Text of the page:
6. Light Bulbs Deteriorate Frequently
Similar to fuses which blow too often, your light bulbs can also get burned rapidly if there’s an electrical problem in your system.
Instead of simply changing the light bulb and hoping for the best, you should call an electrician to inspect your electrical system.
7. You Get a Huge Electrical Bill
If you haven’t installed many new appliances lately (no new fridges, freezers, computers, etc), but your electrical bill is absurdly large, chances are that there is a problem in your electrical system.
You should call your emergency electrician to inspect the problem and see what circuits are inefficient. This type of problem doesn’t go away on its own.
8. Switches Give Mild Shocks
Do you feel a small electrical shock when you touch an appliance?
This is a surefire sign of an electrical problem. One that you must address immediately because these appliances are dangerous to use.
It might happen that residual current gets stored in the appliance. When you touch it, some of that electricity is transferred to you.
Call an electrician immediately to inspect the problem and to protect your life.
9. Your Power Outlets Don’t Accept 3-Prong Plugs
A 3-prong plug is a grounded unit. It provides additional safety in the case of an electric shock.
Many houses, especially old ones, have power outlets which accept only 2-prong plugs. You should call a residential electrician to remove the old power outlets and replace them with safer ones.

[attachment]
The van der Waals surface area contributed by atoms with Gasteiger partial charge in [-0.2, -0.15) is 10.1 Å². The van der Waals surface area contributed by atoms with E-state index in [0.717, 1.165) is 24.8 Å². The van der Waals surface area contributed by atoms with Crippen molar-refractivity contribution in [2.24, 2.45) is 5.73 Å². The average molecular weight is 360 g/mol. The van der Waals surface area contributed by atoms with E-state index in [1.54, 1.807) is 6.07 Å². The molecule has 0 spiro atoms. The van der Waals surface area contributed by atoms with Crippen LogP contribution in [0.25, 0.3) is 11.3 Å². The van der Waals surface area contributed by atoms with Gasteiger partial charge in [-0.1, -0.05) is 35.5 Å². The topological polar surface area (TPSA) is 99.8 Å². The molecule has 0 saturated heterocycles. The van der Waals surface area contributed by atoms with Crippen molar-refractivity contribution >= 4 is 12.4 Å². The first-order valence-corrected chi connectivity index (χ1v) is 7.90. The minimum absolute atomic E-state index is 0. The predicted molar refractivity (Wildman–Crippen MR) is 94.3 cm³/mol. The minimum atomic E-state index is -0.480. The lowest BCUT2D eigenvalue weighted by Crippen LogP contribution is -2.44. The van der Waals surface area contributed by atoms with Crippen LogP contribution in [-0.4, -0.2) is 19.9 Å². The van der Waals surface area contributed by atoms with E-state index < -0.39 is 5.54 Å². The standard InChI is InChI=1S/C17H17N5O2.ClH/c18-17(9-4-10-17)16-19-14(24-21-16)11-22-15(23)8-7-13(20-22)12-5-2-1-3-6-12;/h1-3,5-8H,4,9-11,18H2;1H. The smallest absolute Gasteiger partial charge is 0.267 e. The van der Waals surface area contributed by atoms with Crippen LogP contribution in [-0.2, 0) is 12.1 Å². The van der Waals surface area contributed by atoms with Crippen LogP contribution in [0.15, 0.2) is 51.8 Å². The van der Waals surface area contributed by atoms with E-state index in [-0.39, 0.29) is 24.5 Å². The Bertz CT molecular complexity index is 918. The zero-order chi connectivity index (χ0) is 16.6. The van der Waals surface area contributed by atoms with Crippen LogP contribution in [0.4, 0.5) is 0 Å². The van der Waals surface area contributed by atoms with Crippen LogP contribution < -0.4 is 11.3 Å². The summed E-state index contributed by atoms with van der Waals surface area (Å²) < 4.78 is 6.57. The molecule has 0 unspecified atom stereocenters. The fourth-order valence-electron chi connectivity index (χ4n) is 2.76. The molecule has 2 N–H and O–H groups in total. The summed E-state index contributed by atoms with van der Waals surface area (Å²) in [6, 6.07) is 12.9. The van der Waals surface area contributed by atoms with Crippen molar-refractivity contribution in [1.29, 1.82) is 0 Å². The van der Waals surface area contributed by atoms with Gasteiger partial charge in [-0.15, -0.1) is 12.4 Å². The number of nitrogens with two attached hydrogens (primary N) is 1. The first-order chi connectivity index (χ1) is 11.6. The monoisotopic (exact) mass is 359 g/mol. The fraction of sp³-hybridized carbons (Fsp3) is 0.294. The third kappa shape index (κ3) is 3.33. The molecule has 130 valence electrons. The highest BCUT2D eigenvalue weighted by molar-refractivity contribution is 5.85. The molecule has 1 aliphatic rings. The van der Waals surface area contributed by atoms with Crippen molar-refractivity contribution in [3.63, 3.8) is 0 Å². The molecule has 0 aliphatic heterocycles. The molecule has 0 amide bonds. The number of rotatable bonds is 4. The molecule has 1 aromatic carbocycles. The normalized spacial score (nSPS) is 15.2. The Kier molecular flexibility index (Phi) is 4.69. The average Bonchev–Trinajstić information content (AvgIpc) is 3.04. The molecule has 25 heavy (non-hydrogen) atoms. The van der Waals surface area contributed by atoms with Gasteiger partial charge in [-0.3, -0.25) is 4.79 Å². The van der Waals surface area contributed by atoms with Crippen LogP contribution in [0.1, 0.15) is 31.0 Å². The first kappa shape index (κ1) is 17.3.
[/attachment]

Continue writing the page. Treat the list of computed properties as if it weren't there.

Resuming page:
10. You Haven’t Checked The Electrical System In A Long Time
You never know the state of the electrical system until you check it.
Especially if you haven’t done this in a long while, now it’s the perfect time to do it and avoid more expensive electrical problems.
In some cases, just upgrading the electrical panel can prevent serious damages to your appliances.
What to Do in Case Of Electrical Emergency
It’s always better to be safe than sorry, especially when it comes to electricity!
You never know when you might run into an electrical problem and it’s great to know what you have to do in case of an emergency.
Use these tips to ensure your safety:
1. Keep An Electrician’s Phone Number Handy
In the case of a power outage, you don’t want to be forced to look for an electrician’s number in a phone book with a flashlight in your hand.
Instead, program an electrician’s phone number in your mobile phone. Share it with your family members too. If you happen to be in Tennessee, Southern Kentucky or Northern Alabama, we encourage you to program Hiller’s number, as we are always available, 24 hours a day, 7 days a week. Our toll-free number is 844-694-4553 or you can find a local telephone number of an electrician near you here.
2. Have A Fire Extinguisher In Your House
Electrical fires can appear as a result of faulty electrical systems, tangled wires and so on.
Having a fire extinguisher handy can help you minimize the danger quickly. Make sure you know how to use it and keep it up to date.
Fire extinguishers come in various sizes and shapes. The best ones for extinguishing electrical fires are: